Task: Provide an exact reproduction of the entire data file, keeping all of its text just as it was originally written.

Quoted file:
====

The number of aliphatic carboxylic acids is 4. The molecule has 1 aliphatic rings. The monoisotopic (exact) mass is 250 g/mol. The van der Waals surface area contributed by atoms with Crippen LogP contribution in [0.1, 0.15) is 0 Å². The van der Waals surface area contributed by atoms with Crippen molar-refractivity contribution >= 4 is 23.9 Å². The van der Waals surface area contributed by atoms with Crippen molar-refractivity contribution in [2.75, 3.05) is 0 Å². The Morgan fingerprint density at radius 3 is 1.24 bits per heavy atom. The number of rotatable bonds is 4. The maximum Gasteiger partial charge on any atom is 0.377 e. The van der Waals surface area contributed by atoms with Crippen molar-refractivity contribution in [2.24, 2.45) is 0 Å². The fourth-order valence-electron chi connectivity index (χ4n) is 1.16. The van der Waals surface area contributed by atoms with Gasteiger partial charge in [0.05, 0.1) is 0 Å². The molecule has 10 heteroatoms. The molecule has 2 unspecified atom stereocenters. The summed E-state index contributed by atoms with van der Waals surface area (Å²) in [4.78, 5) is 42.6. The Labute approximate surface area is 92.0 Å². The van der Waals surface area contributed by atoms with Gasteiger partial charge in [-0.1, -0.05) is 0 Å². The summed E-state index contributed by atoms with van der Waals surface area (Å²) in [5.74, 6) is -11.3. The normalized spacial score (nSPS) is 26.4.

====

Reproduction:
The number of aliphatic carboxylic acids is 4. The molecule has 1 aliphatic rings. The monoisotopic (exact) mass is 250 g/mol. The van der Waals surface area contributed by atoms with Crippen LogP contribution in [0.1, 0.15) is 0 Å². The van der Waals surface area contributed by atoms with Crippen molar-refractivity contribution >= 4 is 23.9 Å². The van der Waals surface area contributed by atoms with Crippen molar-refractivity contribution in [2.75, 3.05) is 0 Å². The Morgan fingerprint density at radius 3 is 1.24 bits per heavy atom. The number of rotatable bonds is 4. The maximum Gasteiger partial charge on any atom is 0.377 e. The van der Waals surface area contributed by atoms with Crippen molar-refractivity contribution in [2.24, 2.45) is 0 Å². The fourth-order valence-electron chi connectivity index (χ4n) is 1.16. The van der Waals surface area contributed by atoms with Gasteiger partial charge in [0.05, 0.1) is 0 Å². The molecule has 10 heteroatoms. The molecule has 2 unspecified atom stereocenters. The summed E-state index contributed by atoms with van der Waals surface area (Å²) in [4.78, 5) is 42.6. The Labute approximate surface area is 92.0 Å². The van der Waals surface area contributed by atoms with Gasteiger partial charge in [-0.1, -0.05) is 0 Å². The summed E-state index contributed by atoms with van der Waals surface area (Å²) in [5.74, 6) is -11.3. The normalized spacial score (nSPS) is 26.4.